Saturday, December 10, 2022

The Urgency of Now and Knowing Who You Are

By Scott D. Parker

Well, by my own definition, I’m officially in my mid-fifties.

For any given decade, I consider the years ending in zero through three to be “early.” Four, five, and six are “mid” while the last three years are “late.” I turned fifty-four on Tuesday.

You might think that would be cause for a great, big sigh. Sure, there’s a little of that as well as the realization that there are more years behind me than in front of me. That, my friends, is just a sign of mortality.

But here’s the giant cherry on top of this sundae we call life: I’m alive! So it is always good to recognize and respect and cherish that simple fact.

And yet, as I took stock of what I had accomplished and all that happened in my fifty-third year, I started to wonder what I would do in my fifty-fourth. It was the latter thought that gave me a sense of urgency.

Marcus Aurelius, the Roman emperor who was also a Stoic, wrote the following opening paragraphs in Book 5 (or should it be V?) of his Meditations (as translated by Gregory Hayes):

At dawn, when you have trouble getting out of bed, tell yourself: “I am rising to do the work of a human being. What do I have to complain about, if I’m going to do what I was born for—the things I was brought into the world to do? Or is this what I was created for? To huddle under the blankets and stay warm?”

—But it’s nicer here…

So were you born to feel “nice”? Instead of doing things and experiencing them? Don’t you see the plants, the birds, the ants and spiders and bees going about their individual tasks, putting the world in order, as best they can? And you’re not willing to do your job as a human being? Why aren’t you running to do what your nature demands?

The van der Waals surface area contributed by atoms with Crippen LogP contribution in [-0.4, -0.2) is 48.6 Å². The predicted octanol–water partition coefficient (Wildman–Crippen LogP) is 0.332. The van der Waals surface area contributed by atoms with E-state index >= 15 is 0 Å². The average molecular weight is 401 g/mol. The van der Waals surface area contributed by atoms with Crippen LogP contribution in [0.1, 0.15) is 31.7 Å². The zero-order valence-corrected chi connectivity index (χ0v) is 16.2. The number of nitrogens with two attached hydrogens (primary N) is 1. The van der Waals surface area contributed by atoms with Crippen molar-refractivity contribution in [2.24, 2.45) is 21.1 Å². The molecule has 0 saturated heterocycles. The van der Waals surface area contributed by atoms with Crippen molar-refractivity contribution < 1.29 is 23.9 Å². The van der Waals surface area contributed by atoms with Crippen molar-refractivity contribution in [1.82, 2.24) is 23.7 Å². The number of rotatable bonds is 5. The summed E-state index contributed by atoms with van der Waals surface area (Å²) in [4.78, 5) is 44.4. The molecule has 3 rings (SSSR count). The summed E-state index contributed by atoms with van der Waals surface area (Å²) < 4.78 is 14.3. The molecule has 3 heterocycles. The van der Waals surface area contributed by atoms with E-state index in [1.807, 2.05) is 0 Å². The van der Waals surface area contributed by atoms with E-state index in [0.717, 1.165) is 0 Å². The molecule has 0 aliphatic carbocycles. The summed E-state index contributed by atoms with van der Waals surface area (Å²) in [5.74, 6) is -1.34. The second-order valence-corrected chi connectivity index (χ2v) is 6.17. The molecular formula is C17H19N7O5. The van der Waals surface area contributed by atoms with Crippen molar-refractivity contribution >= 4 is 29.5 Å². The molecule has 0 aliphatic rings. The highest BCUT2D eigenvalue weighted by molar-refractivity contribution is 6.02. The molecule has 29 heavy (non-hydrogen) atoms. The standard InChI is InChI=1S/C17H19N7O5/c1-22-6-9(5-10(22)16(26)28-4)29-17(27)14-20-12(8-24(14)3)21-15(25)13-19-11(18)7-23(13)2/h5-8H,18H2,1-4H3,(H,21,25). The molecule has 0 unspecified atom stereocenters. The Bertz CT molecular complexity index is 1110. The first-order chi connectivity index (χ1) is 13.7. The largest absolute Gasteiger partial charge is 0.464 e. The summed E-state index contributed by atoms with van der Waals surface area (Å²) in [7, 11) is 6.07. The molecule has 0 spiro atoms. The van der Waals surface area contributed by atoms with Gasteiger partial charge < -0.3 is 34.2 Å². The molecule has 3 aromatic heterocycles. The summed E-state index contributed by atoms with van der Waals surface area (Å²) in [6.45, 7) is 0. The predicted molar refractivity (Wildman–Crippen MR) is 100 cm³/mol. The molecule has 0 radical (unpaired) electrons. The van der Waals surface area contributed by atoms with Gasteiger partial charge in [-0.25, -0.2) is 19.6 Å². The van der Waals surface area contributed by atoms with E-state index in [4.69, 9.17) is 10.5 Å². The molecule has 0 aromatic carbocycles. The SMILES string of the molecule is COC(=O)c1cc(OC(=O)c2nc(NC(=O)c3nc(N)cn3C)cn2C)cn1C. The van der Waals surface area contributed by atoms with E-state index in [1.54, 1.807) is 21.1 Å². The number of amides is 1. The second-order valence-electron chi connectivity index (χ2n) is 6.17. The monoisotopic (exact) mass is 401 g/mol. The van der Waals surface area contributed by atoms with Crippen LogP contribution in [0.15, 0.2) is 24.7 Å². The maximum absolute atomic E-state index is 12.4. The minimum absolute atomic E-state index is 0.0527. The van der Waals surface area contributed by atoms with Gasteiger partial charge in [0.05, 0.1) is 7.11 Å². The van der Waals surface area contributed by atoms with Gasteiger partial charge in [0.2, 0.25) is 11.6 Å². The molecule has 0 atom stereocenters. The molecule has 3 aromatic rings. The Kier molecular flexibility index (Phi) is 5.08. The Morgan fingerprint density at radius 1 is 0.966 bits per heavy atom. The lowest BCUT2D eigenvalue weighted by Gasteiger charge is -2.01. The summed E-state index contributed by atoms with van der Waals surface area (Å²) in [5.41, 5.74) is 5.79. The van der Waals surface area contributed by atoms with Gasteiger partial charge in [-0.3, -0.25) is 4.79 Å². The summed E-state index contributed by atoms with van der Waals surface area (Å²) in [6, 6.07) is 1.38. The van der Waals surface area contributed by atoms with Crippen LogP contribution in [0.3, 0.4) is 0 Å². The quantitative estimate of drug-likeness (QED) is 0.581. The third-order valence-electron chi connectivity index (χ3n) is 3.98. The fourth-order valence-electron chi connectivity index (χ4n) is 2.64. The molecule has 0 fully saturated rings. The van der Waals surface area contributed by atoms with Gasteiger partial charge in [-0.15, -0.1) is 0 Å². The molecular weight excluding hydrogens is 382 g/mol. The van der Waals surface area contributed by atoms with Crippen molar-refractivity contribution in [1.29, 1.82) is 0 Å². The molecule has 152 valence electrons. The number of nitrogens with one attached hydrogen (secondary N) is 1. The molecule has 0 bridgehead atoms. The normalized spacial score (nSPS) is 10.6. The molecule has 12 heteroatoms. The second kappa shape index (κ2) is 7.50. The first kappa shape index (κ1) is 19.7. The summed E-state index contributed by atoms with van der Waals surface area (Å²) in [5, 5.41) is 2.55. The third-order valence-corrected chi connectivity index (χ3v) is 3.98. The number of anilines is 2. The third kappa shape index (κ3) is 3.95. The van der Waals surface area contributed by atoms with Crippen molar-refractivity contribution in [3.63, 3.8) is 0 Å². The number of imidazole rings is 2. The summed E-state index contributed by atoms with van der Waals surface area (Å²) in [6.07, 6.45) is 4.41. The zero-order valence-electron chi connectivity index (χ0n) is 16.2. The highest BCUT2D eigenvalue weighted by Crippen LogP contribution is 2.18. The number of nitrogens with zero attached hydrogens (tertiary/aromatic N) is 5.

Much of that passage reflects on what it is like to be a human. Heck, I’ll be honest and say that the spirit of these words permeate my brain when the alarm goes off at 5am and I need to get up and get to writing. Usually, but not always, they are enough and I get up.

When it comes to the writing side of things, re-imagine that same passage but substitute “Writer” for “human being”:

At dawn, when you have trouble getting out of bed, tell yourself: “I am rising to do the work of a Writer. What do I have to complain about, if I’m going to do what I was born for—the things I was brought into the world to do? Or is this what I was created for? To huddle under the blankets and stay warm?”

—But it’s nicer here…

So were you born to feel “nice”? Instead of doing things and experiencing them? Don’t you see the plants, the birds, the ants and spiders and bees going about their individual tasks, putting the world in order, as best they can? And you’re not willing to do your job as a Writer? Why aren’t you running to do what your nature demands?


My fiction self fell apart in 2022 and I’m largely (partially?) to blame. That’s what I wrote about last week. I mostly shrugged it off, chalking things up to life experiences (my son moved out of the house), the day job (the most creative day job I’ve ever had), and a willingness to consume stories rather than produce them.

But I turned fifty-four this week. I’m in my mid-fifties now. Time is not infinite, so why the heck am I not writing more? Because when I boil myself down to my essence and set aside the crucial qualities of being a husband and father and child of God, what am I?

A Writer.

I go to concerts and take notes. Ditto for author events. I keep a notepad in the car so I can jot down ideas and notes during my commutes. When I read books at home—including fiction—I take notes. When I take trips, I make sure I have pen and paper. When I go to conventions, I take notes on what I see and what I want to buy. I am always writing.

Why? Because that’s who I am. And now, at fifty-four, there is a sense of urgency spurred from Aurelius’s quote (with my modification): “And you’re not willing to do your job as a Writer? Why aren’t you running to do what your nature demands?”

Okay, okay, okay. I get it, Marcus, I get it. I am who I am. I’ll strive harder to be more myself from now on.

All of this begs the question for you, dear reader: do you know who you are? And are you doing it?

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